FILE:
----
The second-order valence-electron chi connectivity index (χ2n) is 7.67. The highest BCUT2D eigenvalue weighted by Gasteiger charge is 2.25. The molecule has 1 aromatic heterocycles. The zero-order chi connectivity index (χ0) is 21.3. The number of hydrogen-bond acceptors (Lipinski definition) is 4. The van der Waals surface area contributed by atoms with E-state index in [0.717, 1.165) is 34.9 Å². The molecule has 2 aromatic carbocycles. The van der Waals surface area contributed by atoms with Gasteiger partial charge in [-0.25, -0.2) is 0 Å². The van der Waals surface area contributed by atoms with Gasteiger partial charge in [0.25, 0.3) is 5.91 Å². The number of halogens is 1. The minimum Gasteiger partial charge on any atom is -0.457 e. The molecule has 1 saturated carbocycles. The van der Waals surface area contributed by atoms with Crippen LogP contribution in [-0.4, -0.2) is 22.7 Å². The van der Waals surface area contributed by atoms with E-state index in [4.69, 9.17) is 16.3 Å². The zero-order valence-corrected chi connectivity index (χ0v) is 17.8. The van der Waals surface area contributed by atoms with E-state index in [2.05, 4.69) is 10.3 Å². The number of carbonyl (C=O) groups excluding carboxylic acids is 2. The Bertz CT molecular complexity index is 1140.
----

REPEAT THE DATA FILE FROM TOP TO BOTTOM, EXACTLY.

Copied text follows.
The second-order valence-electron chi connectivity index (χ2n) is 7.67. The highest BCUT2D eigenvalue weighted by Gasteiger charge is 2.25. The molecule has 1 aromatic heterocycles. The zero-order chi connectivity index (χ0) is 21.3. The number of hydrogen-bond acceptors (Lipinski definition) is 4. The van der Waals surface area contributed by atoms with E-state index in [0.717, 1.165) is 34.9 Å². The molecule has 2 aromatic carbocycles. The van der Waals surface area contributed by atoms with Gasteiger partial charge in [-0.25, -0.2) is 0 Å². The van der Waals surface area contributed by atoms with Gasteiger partial charge in [0.25, 0.3) is 5.91 Å². The number of halogens is 1. The minimum Gasteiger partial charge on any atom is -0.457 e. The molecule has 1 saturated carbocycles. The van der Waals surface area contributed by atoms with Crippen LogP contribution in [-0.4, -0.2) is 22.7 Å². The van der Waals surface area contributed by atoms with E-state index in [4.69, 9.17) is 16.3 Å². The zero-order valence-corrected chi connectivity index (χ0v) is 17.8. The van der Waals surface area contributed by atoms with E-state index in [2.05, 4.69) is 10.3 Å². The number of carbonyl (C=O) groups excluding carboxylic acids is 2. The Bertz CT molecular complexity index is 1140.